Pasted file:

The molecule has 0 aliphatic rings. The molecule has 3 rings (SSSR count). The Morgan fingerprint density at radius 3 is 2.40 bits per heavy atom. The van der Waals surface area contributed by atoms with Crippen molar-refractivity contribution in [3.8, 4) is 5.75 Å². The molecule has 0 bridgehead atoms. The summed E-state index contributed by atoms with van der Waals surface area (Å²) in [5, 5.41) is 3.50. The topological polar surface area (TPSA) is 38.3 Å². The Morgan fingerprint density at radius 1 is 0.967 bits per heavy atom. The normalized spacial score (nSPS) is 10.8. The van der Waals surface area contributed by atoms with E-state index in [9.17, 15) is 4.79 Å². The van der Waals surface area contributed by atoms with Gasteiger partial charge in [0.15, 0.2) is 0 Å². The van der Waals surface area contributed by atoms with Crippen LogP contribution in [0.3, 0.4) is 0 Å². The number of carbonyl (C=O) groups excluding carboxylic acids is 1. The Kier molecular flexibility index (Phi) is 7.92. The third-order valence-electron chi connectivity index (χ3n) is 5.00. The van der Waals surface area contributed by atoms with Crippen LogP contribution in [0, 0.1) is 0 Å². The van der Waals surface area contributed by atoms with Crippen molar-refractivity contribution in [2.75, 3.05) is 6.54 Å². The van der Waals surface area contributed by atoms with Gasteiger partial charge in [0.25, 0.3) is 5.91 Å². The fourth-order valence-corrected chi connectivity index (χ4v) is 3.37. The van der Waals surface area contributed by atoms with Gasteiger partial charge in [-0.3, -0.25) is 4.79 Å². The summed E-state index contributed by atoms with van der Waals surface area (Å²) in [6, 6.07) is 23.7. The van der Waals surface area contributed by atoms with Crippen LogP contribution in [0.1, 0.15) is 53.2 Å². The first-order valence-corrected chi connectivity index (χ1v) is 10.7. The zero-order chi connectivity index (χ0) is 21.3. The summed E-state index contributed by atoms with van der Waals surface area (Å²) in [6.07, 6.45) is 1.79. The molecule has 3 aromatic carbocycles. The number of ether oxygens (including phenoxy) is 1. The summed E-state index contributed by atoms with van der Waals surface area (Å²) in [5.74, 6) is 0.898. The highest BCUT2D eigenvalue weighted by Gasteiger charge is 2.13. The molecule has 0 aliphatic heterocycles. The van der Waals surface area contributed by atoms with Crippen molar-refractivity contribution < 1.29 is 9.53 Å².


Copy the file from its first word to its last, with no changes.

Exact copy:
The molecule has 0 aliphatic rings. The molecule has 3 rings (SSSR count). The Morgan fingerprint density at radius 3 is 2.40 bits per heavy atom. The van der Waals surface area contributed by atoms with Crippen molar-refractivity contribution in [3.8, 4) is 5.75 Å². The molecule has 0 bridgehead atoms. The summed E-state index contributed by atoms with van der Waals surface area (Å²) in [5, 5.41) is 3.50. The topological polar surface area (TPSA) is 38.3 Å². The Morgan fingerprint density at radius 1 is 0.967 bits per heavy atom. The normalized spacial score (nSPS) is 10.8. The van der Waals surface area contributed by atoms with E-state index in [9.17, 15) is 4.79 Å². The van der Waals surface area contributed by atoms with Gasteiger partial charge in [0.15, 0.2) is 0 Å². The van der Waals surface area contributed by atoms with Crippen LogP contribution in [0.3, 0.4) is 0 Å². The number of carbonyl (C=O) groups excluding carboxylic acids is 1. The Kier molecular flexibility index (Phi) is 7.92. The third-order valence-electron chi connectivity index (χ3n) is 5.00. The van der Waals surface area contributed by atoms with Crippen LogP contribution in [0, 0.1) is 0 Å². The van der Waals surface area contributed by atoms with Crippen molar-refractivity contribution in [2.75, 3.05) is 6.54 Å². The van der Waals surface area contributed by atoms with Gasteiger partial charge in [0.25, 0.3) is 5.91 Å². The fourth-order valence-corrected chi connectivity index (χ4v) is 3.37. The van der Waals surface area contributed by atoms with Gasteiger partial charge in [-0.3, -0.25) is 4.79 Å². The summed E-state index contributed by atoms with van der Waals surface area (Å²) in [6, 6.07) is 23.7. The van der Waals surface area contributed by atoms with Crippen LogP contribution in [0.1, 0.15) is 53.2 Å². The first-order valence-corrected chi connectivity index (χ1v) is 10.7. The zero-order chi connectivity index (χ0) is 21.3. The summed E-state index contributed by atoms with van der Waals surface area (Å²) in [6.07, 6.45) is 1.79. The molecule has 3 aromatic carbocycles. The number of ether oxygens (including phenoxy) is 1. The summed E-state index contributed by atoms with van der Waals surface area (Å²) in [5.74, 6) is 0.898. The highest BCUT2D eigenvalue weighted by Gasteiger charge is 2.13. The molecule has 0 aliphatic heterocycles. The van der Waals surface area contributed by atoms with Crippen molar-refractivity contribution < 1.29 is 9.53 Å².